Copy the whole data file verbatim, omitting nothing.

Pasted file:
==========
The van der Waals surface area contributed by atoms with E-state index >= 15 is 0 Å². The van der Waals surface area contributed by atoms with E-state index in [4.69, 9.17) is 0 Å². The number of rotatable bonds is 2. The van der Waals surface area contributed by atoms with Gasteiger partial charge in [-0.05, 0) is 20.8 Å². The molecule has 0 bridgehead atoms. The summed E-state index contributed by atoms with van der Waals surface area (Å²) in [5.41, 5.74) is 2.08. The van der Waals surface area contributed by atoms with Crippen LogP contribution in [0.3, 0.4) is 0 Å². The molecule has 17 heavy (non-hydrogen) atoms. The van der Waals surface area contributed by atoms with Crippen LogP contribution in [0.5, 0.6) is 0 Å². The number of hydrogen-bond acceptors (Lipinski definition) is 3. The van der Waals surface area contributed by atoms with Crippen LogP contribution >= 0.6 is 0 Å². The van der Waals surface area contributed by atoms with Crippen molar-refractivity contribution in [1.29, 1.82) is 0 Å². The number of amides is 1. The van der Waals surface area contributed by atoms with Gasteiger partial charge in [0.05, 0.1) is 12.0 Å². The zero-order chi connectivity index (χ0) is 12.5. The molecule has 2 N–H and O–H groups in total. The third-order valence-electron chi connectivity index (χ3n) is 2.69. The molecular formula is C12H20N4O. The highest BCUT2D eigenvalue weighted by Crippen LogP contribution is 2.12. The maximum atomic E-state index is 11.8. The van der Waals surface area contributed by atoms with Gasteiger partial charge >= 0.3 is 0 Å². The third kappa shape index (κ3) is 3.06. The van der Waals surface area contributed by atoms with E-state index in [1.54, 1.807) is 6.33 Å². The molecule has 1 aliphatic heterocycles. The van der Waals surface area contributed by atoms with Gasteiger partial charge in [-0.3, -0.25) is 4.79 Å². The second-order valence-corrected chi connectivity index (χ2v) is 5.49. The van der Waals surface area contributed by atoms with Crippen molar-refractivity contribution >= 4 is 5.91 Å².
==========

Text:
The van der Waals surface area contributed by atoms with E-state index >= 15 is 0 Å². The van der Waals surface area contributed by atoms with E-state index in [4.69, 9.17) is 0 Å². The number of rotatable bonds is 2. The van der Waals surface area contributed by atoms with Gasteiger partial charge in [-0.05, 0) is 20.8 Å². The molecule has 0 bridgehead atoms. The summed E-state index contributed by atoms with van der Waals surface area (Å²) in [5.41, 5.74) is 2.08. The van der Waals surface area contributed by atoms with Crippen LogP contribution in [0.3, 0.4) is 0 Å². The molecule has 17 heavy (non-hydrogen) atoms. The van der Waals surface area contributed by atoms with Crippen LogP contribution in [0.5, 0.6) is 0 Å². The number of hydrogen-bond acceptors (Lipinski definition) is 3. The van der Waals surface area contributed by atoms with Crippen LogP contribution >= 0.6 is 0 Å². The van der Waals surface area contributed by atoms with Crippen molar-refractivity contribution in [1.29, 1.82) is 0 Å². The number of amides is 1. The van der Waals surface area contributed by atoms with Gasteiger partial charge in [0.05, 0.1) is 12.0 Å². The zero-order chi connectivity index (χ0) is 12.5. The molecule has 2 N–H and O–H groups in total. The third-order valence-electron chi connectivity index (χ3n) is 2.69. The molecular formula is C12H20N4O. The highest BCUT2D eigenvalue weighted by Crippen LogP contribution is 2.12. The maximum atomic E-state index is 11.8. The van der Waals surface area contributed by atoms with Gasteiger partial charge >= 0.3 is 0 Å². The third kappa shape index (κ3) is 3.06. The van der Waals surface area contributed by atoms with E-state index in [1.54, 1.807) is 6.33 Å². The molecule has 1 aliphatic heterocycles. The van der Waals surface area contributed by atoms with Gasteiger partial charge in [-0.3, -0.25) is 4.79 Å². The second-order valence-corrected chi connectivity index (χ2v) is 5.49. The van der Waals surface area contributed by atoms with Crippen molar-refractivity contribution >= 4 is 5.91 Å².